From the Publisher
Praise for Jonathan Strange & Mr Norrell:

"Ravishing...superb...combines the dark mythology of fantasy with the delicious social comedy of Jane Austen into a masterpiece of the genre that rivals Tolkien."—Time

"Clarke welcomes herself into an exalted company of British writers—not only, some might argue, Dickens and Austen, but also the fantasy legends Kenneth Grahame and George MacDonald—as well as contemporary writers like Susan Cooper and Philip Pullman."—The New York Times Book Review

"There's no better way to experience the material than to hear it performed by such a consummate actor."—Publishers Weekly on Simon Prebble's narration

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Product Details

  • ISBN-13: 9781596913837
  • Publisher: Bloomsbury USA
  • Publication date: 10/2/2007
  • Edition description: First Edition
  • Pages: 256
  • Product dimensions: 5.48 (w) x 8.28 (h) x 0.75 (d)

Meet the Author

Susanna Clarke

Susanna Clarke is the author of the New York Times bestseller and multiple award winner Jonathan Strange & Mr Norrell. She lives in Cambridge, England.

Biography

Susanna Clarke admits that her first novel took her more than 10 years to write -- "a crazy amount of time to spend on anything -- except building a cathedral, growing a garden or educating a child," she has said.

To be fair, Jonathan Strange and Mr Norrell was obviously not a small undertaking, both literally and figuratively. For one thing, the book clocks in at 800 pages. For another, Clarke spent a good bit of time researching the history for her early nineteenth-century London tale about two magicians.

As a fantasy novel filled with historical detail and copious "footnotes" that further embellish her richly imagined world, Jonathan Strange and Mr Norrell had more riding on it than the average first novel. Clarke is being positioned as a writer who, like Neil Gaiman before her, brings a literary heft (not just in pages) and potential crossover appeal to a previously neglected genre.

The story is set centuries after the Raven King -- a human brought up by fairies who ruled the country with magic -- has passed into legend. Mr Norrell studies ancient lore and eventually gains fame as the only real sorcerer in the early 1800s England. When he encounters a young, dashing magician peer named Jonathan Strange and takes him on as a pupil, their styles clash and a rivalry develops.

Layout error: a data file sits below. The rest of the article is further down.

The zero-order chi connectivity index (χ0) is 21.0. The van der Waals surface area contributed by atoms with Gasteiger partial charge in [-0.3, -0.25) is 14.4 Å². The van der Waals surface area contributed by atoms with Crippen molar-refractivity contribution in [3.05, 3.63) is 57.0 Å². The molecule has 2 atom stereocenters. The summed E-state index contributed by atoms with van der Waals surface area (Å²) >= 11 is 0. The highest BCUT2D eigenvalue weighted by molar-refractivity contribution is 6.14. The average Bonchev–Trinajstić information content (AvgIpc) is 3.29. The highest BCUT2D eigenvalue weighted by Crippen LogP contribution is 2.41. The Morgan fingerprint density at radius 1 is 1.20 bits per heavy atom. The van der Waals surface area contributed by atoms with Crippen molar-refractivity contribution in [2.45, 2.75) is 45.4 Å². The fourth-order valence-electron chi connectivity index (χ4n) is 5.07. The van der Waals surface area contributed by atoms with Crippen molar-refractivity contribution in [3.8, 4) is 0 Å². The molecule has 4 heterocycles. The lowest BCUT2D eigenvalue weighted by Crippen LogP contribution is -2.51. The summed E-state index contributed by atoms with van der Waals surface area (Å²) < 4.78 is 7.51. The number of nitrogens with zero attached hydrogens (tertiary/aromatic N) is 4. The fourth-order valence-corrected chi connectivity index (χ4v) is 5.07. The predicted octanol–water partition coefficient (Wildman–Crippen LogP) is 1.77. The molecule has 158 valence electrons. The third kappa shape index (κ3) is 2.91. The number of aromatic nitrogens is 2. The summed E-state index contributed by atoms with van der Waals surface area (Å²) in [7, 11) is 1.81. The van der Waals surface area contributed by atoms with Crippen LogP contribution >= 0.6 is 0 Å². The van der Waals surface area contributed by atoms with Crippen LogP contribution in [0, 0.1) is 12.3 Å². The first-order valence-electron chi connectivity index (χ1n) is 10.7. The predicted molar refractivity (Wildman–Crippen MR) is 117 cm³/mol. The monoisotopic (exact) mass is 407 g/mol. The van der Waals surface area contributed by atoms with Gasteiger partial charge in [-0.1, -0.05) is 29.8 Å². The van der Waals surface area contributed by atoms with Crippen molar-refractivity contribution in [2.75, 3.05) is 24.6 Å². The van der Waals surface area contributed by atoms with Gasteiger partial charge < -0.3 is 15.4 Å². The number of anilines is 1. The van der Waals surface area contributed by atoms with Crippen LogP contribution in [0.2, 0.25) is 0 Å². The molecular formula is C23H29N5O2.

"[The marketing push for Clarke's novel] is not so unusual for a big first novel," a New York Times writer observed. "But it is curious for a big first novel about dueling magicians that is uncompromisingly literary without being shy about taking the genre seriously."

Hmm... a thick book about magicians by an English author with "crossover hit" written all over it? The Harry Potter comparisons have already begun. Clarke's reaction? "I don't think there could ever be an adult Harry Potter," she says in a publisher's interview. "I think it's harder for adults to be enchanted -- it's hard for them to switch off their critical faculties and just be swept along by the story."

Clarke makes this enchantment possible by rooting her story in a very firm historical foundation, seamlessly drawing in the politics and culture of nineteenth-century London. She can be by turns witty and spellbinding, capable of creating breathtaking momentum in a scene. Clarke has a particular gift for making intangible, vague atmospheres quite sensate and vivid. The result is feeling as if you've wandered into a dark, mysterious castle that you can't bring yourself to leave.

One way Clarke eases suspension of the reader's disbelief is by adding not only historical detail but "magical" detail to make it seem more earth-bound. Rather than make magic something purely supernatural, she injects it with some amusing, workmanlike mundanity. When Strange is told his destiny to become a magician, he reacts, "I hope to be married soon and a life spent in dark woods surrounded by thieves and murderers would be inconvenient to say the least."

Clarke has said that her next book will be set in the same world has her first one -- and this time she hasn't got 10 years to spend on it. Fans shouldn't have to wait long to revisit Strange and Norrell's alluring world, and meet new characters.

Good To Know

Some interesting outtakes from our interview with Clarke:

"I met my partner, Colin Greenland, through my writing. He was co-tutor on a week's writing course that I went on in 1993. Colin and the other tutor asked all the students to write a short story before the course. I didn't want to write a short story -- I wanted to discuss my novel, Jonathan Strange and Mr Norrell. So I wrote a short story about them. So that was the first thing Colin knew about me -- that short story. Then I went on the course and met him, and now we've been together 10+ years.

"People who've only seen black and white photos of me, think my hair might be blond. It's not -- it's very grey. I'm not sure what people have against grey. It's the colour of stones and moonlight. Rather cool, I think."

"I've seen every episode of Buffy the Vampire Slayer. Huge fan."